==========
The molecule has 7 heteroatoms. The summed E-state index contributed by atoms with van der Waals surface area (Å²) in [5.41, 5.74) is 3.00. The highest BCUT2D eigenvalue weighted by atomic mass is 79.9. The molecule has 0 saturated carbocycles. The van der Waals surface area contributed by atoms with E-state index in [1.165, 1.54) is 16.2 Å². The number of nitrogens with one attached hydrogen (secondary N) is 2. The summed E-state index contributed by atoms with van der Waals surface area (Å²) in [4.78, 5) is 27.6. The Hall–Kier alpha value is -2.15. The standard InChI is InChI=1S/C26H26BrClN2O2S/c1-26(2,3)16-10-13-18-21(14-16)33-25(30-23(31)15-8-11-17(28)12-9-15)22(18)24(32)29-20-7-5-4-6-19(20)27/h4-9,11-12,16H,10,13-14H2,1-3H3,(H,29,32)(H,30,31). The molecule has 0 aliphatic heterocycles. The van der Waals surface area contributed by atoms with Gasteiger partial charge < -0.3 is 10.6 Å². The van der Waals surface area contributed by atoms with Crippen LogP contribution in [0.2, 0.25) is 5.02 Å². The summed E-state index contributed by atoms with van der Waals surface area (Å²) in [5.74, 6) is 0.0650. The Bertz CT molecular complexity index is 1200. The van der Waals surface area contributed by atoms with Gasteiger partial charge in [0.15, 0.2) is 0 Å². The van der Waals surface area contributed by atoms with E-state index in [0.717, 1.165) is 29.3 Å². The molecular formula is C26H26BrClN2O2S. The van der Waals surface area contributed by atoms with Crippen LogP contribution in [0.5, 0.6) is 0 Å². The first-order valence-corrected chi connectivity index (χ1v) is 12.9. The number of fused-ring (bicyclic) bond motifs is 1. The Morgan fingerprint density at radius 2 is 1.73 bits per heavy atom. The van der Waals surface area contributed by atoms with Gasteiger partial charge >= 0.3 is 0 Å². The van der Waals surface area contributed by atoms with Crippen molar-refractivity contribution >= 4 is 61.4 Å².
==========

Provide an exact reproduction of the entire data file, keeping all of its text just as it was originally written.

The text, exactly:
The molecule has 7 heteroatoms. The summed E-state index contributed by atoms with van der Waals surface area (Å²) in [5.41, 5.74) is 3.00. The highest BCUT2D eigenvalue weighted by atomic mass is 79.9. The molecule has 0 saturated carbocycles. The van der Waals surface area contributed by atoms with E-state index in [1.165, 1.54) is 16.2 Å². The number of nitrogens with one attached hydrogen (secondary N) is 2. The summed E-state index contributed by atoms with van der Waals surface area (Å²) in [4.78, 5) is 27.6. The Hall–Kier alpha value is -2.15. The standard InChI is InChI=1S/C26H26BrClN2O2S/c1-26(2,3)16-10-13-18-21(14-16)33-25(30-23(31)15-8-11-17(28)12-9-15)22(18)24(32)29-20-7-5-4-6-19(20)27/h4-9,11-12,16H,10,13-14H2,1-3H3,(H,29,32)(H,30,31). The molecule has 0 aliphatic heterocycles. The van der Waals surface area contributed by atoms with Gasteiger partial charge < -0.3 is 10.6 Å². The van der Waals surface area contributed by atoms with Crippen LogP contribution in [0.2, 0.25) is 5.02 Å². The summed E-state index contributed by atoms with van der Waals surface area (Å²) in [5.74, 6) is 0.0650. The Bertz CT molecular complexity index is 1200. The van der Waals surface area contributed by atoms with Gasteiger partial charge in [0.15, 0.2) is 0 Å². The van der Waals surface area contributed by atoms with E-state index in [0.717, 1.165) is 29.3 Å². The molecular formula is C26H26BrClN2O2S. The van der Waals surface area contributed by atoms with Crippen LogP contribution in [0.5, 0.6) is 0 Å². The first-order valence-corrected chi connectivity index (χ1v) is 12.9. The number of fused-ring (bicyclic) bond motifs is 1. The Morgan fingerprint density at radius 2 is 1.73 bits per heavy atom. The van der Waals surface area contributed by atoms with Gasteiger partial charge >= 0.3 is 0 Å². The van der Waals surface area contributed by atoms with Crippen molar-refractivity contribution >= 4 is 61.4 Å².